I remember lots of people saying, “Thanks, Obama” sarcastically after anything bad happened. But that was a republican talking point.
I told my friend he needs to lay off the news booze. The indulgent nature of delusionally thinking that you’re educating yourself by consuming news and regurgitating it without so much as a second thought is truly what’s destroying families. Not America. But families and friends.
If alcoholism requires AA, addicted news junkies should consider BNA or SNA: Broadcast News Anonymous or Streaming News Anonymous. There has to come a time when we read books and literature and share that with people. But that’s not what we want.
I love finding poetry and reading it out loud to Tina. I try this on my friends. I have since college. At parties, I’d pick up a book and say, “It’s now time for a dramatic reading.” I’d go into a book’s middle pages, find a section and read it from the heart.
Over this past weekend in Hayward, I desperately wanted to share the opening page of prose from Zora Neale Hurston’s “their eyes were watching god.” The opening paragraphs are poetry. Amazing poetry.
To be fair, the book was given to me by my friend above who blames Joe Biden for America’s woes.
Here is the first two paragraphs:
“Ships at a distance have every man’s wish on board. For some they come in with the tide. For others they sail forever on the horizon, never out of sight, never landing until the Watcher turns his eyes away in resignation, his dreams mocked to death by Time. That is the life of men.
“Now, women forget all those things they don’t want to remember, and remember everything they don’t want to forget. The dream is the truth. Then they act and do things accordingly.”
The whole first page and into the second was mind-blowing. I read it twice. And I wanted to read it again to friends. But their interest is in other things.
I found a poem and read it in the presence of the jazz singer friend, thinking surely she would latch on to words that inspire and drive deeper thought, but was surprised to receive a response of complete silence.
These instances drove me to a sense of challenge and heartfelt wonder. “How can I convince a friend that the words, ‘the pipeline ransomware attack is Joe Biden’s fault” is a pejorative and divisive but that the opening lines from a book are inclusional and kind?”
I’d much rather steer the conversation away from how evil Trump is to how amazing the carefully crafted poetry of Robert Frost is. I’m reading books and books by David Sedaris. But it doesn’t translate into interest from friends, because their addicted to thoughts and ideas that don’t require as much thought as the ones that require very little.
How is that we can all agree on regurgitated madness of content creation from blinking images on TVs and not on sentence formulation and depth filled thoughts from an artist?
After dinner downtown Sunday night in Hayward, the four of us were driving back to the cabin in the woods. The route requires a pass by a larger casino, and we all said, “Let’s stop!”
Inside, we all made change and sought out a machine to give our money to. I found an area in the non-smoking section with machines I learned to play 25 years ago in Cherokee NC. The interface is so old. It’s a poker game and I lost $7 before I cashed out for my remaining $3 and looked for the others.
Tina and the jazz singer found a more contemporary machine, stuck their money in, pushed buttons but then scratched their heads in confusion. Tina stopped an employee and asked, “How do you work this thing?” He kindly showed them how to play. And when Tina won $90, she told me later, “It was anticlimactic. I think I saw that the amount went up, but there was no fanfare like the Vegas machines I knew back when I visited my grandparents on the strip.” It was as if the blinking lights were to hypnotize her into not cashing out, but just to continue playing.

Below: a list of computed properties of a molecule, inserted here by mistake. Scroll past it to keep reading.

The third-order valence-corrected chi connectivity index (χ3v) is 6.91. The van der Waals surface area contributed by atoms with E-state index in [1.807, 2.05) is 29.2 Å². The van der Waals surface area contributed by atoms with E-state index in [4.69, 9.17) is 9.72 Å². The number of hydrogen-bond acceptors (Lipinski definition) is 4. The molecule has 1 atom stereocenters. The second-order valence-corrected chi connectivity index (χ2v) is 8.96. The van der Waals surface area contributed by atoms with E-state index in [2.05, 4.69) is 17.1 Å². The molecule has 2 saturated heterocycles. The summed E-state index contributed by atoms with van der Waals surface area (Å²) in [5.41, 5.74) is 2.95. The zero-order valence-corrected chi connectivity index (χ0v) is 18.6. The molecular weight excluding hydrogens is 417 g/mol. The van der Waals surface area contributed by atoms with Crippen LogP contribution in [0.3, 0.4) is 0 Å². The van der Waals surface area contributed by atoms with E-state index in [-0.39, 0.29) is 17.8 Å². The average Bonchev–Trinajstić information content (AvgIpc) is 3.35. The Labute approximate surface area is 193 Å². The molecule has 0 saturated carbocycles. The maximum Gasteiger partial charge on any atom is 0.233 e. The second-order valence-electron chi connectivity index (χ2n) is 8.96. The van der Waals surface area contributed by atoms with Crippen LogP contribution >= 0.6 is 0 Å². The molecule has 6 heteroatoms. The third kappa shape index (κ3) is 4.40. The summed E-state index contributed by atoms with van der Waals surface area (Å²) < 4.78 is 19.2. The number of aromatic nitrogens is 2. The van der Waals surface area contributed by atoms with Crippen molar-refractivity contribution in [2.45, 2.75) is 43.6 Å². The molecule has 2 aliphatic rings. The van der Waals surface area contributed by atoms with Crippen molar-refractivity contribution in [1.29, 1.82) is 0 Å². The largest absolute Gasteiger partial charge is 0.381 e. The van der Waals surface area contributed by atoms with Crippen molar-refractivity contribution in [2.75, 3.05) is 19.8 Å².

Tina’s smart. She cashed out.
I walked the floor mesmerized more by the people than the machines. The machines blinked gigantic shapes and fruits. They belched loud high pitched ringing noises and subliminal messaging. I watched one guy, cigarette between two fingers, hunched over this huge screen, pushing buttons and staring at the screen that appeared to hold sixteen Tasmanian devil Cartoons spinning and spitting.
My inclination was to open my phone’s camera and surreptitiously record him to look at later. But then I looked up and there were eight cameras in my upward glance looking down at me. If someone saw me do it, I would surely be kicked out. “We can watch you, but you cannot watch us,” I imagined them saying.
Later in bed, I put two and two together. There’s almost no distinction between the gambling machines in a casino and the screens of Fox, MSNBC, NewsMax, CNN or the like. The news organizations pack the screen with an overwhelming amount of information. It makes the watcher feel invigorated and enlightened. But it then induces addiction and bulimia nervosa. “I have consumed. I have consumed too much. Now I need to shit or puke. Please watch or listen when I do so. It will make the stomach ache not as bad.”
My friend is a microcosm of the bigger picture. So many think consuming too much news is good. “Oh, I read and watch both sides!”
“Both sides?” What the fuck does that mean?
“My side right. Your side wrong!”
My side more American! [beats chest]. Your side commie Nazi Mao Se Tung!
I wanna read this poem I found. It means so much to me. It moved me the way it was written and the sentiment it communicated to me was heavenly …
No, commie! What are you? An American hater? Listen to me tell you that you’re mentally ill libtard!
I wanna share this book passage with you. It moved me to tears.
No! You’re an elitist who needs to agree with me!
I just wanted to share something that made me feel good and I think it would make you feel good, too.”
“That takes too much thought! Let’s stare at these blinking lights and divisive words for hours.”
I think I’ll cash out. Thanks, though.